JACKSONVILLE, Fla. — Three well-defined, degenerative breast diseases of broiler chickens — woody breast, white striping and deep pectoral myopathy — are not associated with infectious or pathogenic agents, nor do they present a threat to food safety, according to a new report by the American Association of Avian Pathologists (AAAP).
All three breast diseases have been seen in all breed crosses of broiler chickens as early as two weeks of age, with varying prevalence under a wide-range of slaughter weights, management, feeding and rearing systems.
The exact cause or causes of these conditions have not yet been identified. However, inadequate blood supply to the tissues — which may result from sudden exertion, overstretching and/or compression — as well as a lower rate of blood supply and a decline in metabolic waste-product removal (carbon dioxide and lactic acid) from the muscle fibers are “likely to be involved,” AAAP said.
Consumer preference for white meat and economic forces, have led to a steady increase in the market weight of broiler chickens. Nevertheless, from a development standpoint, these birds are considered juveniles when harvested, the paper observed. In addition, this is a period when there’s a high rate of cellular protein synthesis and accumulation, which leads to efficient animal growth, including the muscle tissue.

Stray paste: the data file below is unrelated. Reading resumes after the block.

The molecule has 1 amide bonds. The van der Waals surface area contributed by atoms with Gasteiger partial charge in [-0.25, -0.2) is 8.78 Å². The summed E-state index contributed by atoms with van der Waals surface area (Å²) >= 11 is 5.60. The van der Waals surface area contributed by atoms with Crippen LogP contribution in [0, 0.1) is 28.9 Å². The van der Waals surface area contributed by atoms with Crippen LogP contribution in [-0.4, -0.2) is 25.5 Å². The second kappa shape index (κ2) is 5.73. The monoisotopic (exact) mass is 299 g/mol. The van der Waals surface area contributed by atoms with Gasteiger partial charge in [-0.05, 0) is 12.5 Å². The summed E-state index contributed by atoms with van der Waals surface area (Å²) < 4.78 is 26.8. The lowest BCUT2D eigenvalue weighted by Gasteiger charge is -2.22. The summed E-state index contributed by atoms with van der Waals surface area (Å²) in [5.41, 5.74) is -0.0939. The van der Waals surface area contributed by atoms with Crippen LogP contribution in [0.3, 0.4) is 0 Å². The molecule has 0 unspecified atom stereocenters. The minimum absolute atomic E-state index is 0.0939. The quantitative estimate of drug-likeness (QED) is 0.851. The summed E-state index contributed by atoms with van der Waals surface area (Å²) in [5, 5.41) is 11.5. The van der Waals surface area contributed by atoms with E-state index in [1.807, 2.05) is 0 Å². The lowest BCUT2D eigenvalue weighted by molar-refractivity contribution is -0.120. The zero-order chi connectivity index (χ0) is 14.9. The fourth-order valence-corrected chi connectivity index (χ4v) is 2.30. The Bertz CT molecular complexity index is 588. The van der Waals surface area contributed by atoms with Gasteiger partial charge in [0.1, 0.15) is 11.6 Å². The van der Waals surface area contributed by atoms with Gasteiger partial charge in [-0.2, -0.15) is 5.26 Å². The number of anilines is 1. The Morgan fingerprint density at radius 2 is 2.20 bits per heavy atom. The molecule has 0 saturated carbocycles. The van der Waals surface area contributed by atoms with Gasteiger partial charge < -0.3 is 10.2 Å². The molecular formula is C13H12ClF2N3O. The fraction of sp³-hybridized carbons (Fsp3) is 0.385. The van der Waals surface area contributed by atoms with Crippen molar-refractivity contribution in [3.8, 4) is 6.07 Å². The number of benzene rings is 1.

Muscle growth is a complex and highly regulated process — one that naturally involves both protein synthesis and degradation as rapidly growing muscle tissue undergoes degeneration and regeneration. Myopathies such as woody breast, white striping and deep pectoral myopathy emerge at different rates and stages when the extent of muscle damage exceeds the capacity of the repair systems to cope, AAAP said.
Research efforts and selection strategies are under way to reduce or prevent these conditions. In the meantime, broiler-meat processors are conducting comprehensive quality-controls and removing affected fillets to maintain product quality specifications.
The AAAP white paper, “Breast Muscle Abnormalities in Broiler Chickens,” was authored by Dr. S.F. Bilgili, poultry professor emeritus at Auburn University. A free copy of the white paper is available at http://www.aaap.info/position-statements
The American Association of Avian Pathologists is an international association whose mission is to promote scientific knowledge to enhance the health, well-being, and productivity of poultry to provide safe and abundant food for the world. For more information, visit aaap.info.